Twelve Years of EPM Research: Are We Any Smarter?

"I think every time we find out something about EPM (equine protozoal myeloencephalitis), it turns up more questions," said Bill Saville, DVM, PhD, Dipl. ACVIM, an associate professor in the Department of Veterinary Preventive Medicine at The Ohio State University's College of Veterinary Medicine. On March 22 at the University of Kentucky's Gluck Center in Lexington, Saville presented information from 12 years of EPM research, mainly focusing on work completed in the past five years.

EPM is caused by the single-celled protozoan parasite Sarcocystis neurona. Saville said that by the mid-1990s, researchers learned that the opossum was a definitive host for S. neurona, meaning the scavenger is needed for the perpetuation of the parasite (it reproduces in the opossum). They also knew that the horse was an aberrant host, meaning it is infected by accident through the ingestion of opossum feces and isn't a part of the S. neurona life cycle.

An interesting note that Saville made about the life cycle was that as early as the 1940s, it was reported that cat, skunk, and raccoon muscle were found in the stomachs of road-killed opossums, revealing the opossum's carnivorous scavenger status. "Had we been thinking about scavengers earlier, we might have found the intermediate hosts sooner." (Intermediate hosts essentially act as vectors for the parasite--opossums become infected by eating S. neurona-infected muscle of dead intermediate hosts.)

Beginning in 2000, researchers at several institutions discovered that the domestic cat, skunk, nine-banded armadillo, raccoon, and sea otter, could be EPM intermediate hosts in a laboratory setting. Saville added that the only one that has not been validated as a natural intermediate host is the skunk and that many other intermediate hosts might exist. He emphasized that the domestic cat does not appear to play a large role in the cycle, but that the armadillo is a "leading player." Studies have shown that a large percentage of raccoons in some states have been exposed to S. neurona, which strengthens its role as an intermediate host.

Research using the life cycle model has led to Saville and others to a better understanding of how many sporocysts (the infective stage of the parasite) it takes to infect an opossum in the laboratory, which in turn lets researchers know more about how many sporocysts it takes to infect the horse with S. neurona in the research barn. Scientists now understand how quickly the parasite gets into the horse’s central nervous system and causes clinical signs. "We know what we're giving and what we're getting," said Saville of the dose of sporocysts vs. clinical signs in the horse.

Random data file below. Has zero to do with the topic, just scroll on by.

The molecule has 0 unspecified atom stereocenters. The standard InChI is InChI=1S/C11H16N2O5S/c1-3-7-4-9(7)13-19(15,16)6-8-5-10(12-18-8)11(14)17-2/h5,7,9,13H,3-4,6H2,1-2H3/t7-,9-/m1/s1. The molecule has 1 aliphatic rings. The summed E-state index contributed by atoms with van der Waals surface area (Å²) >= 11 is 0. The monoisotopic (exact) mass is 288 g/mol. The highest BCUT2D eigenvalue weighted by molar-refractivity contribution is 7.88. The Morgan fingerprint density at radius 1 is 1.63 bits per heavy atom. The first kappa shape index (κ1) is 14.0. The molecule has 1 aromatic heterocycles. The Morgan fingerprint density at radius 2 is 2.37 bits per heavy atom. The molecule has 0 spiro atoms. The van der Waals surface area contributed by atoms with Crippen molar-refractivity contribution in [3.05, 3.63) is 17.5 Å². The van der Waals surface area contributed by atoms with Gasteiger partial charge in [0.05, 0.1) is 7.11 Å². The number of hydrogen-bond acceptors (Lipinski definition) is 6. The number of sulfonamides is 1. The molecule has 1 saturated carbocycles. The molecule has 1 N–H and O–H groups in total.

During the life cycle studies, Saville learned how stress and heightened cortisol levels lead to clinical signs of EPM in exposed horses. Since then, Saville and others have been using a travel stress model to induce EPM clinical signs in infected research horses. To their surprise, it was found that horses shipped once were more likely to develop signs than those shipped twice (those shipped twice presumably had more compromised immune systems). This is likely due to different handling systems at the two study sites.

Saville explained, "I think that EPM is immune-mediated, and a horse needs an intact immune system to develop clinical signs and lesions" when experimentally infected with EPM. Reinforcing that idea, clinical signs of EPM were never seen in an immunocompromised foal (in which S. neurona was found in the blood). He said that future research emphasis should be placed on the immunity aspect of the disease.

All of these life cycle studies and stress model studies are helping Saville and others to better understand EPM and how to prevent it and treat it in the horse. Saville currently is completing studies on the EPM vaccine, but cannot discuss the results.

"We need to look further into developing diagnostic tests and preventive methods," he added. "So, going back to the question, are we smarter about EPM? I think we are, but I still think we have a long way to go."

About the Author

Stephanie L. Church, Editor-in-Chief

Stephanie L. Church, Editor-in-Chief, received a B.A. in Journalism and Equestrian Studies from Averett College in Danville, Virginia. A Pony Club and 4-H graduate, her background is in eventing, and she is schooling her recently retired Thoroughbred racehorse, Happy, toward a career in that discipline. She also enjoys traveling, photography, cycling, and cooking in her free time.

Stay on top of the most recent Horse Health news with FREE weekly newsletters from Learn More

Free Newsletters

Sign up for the latest in:

From our partners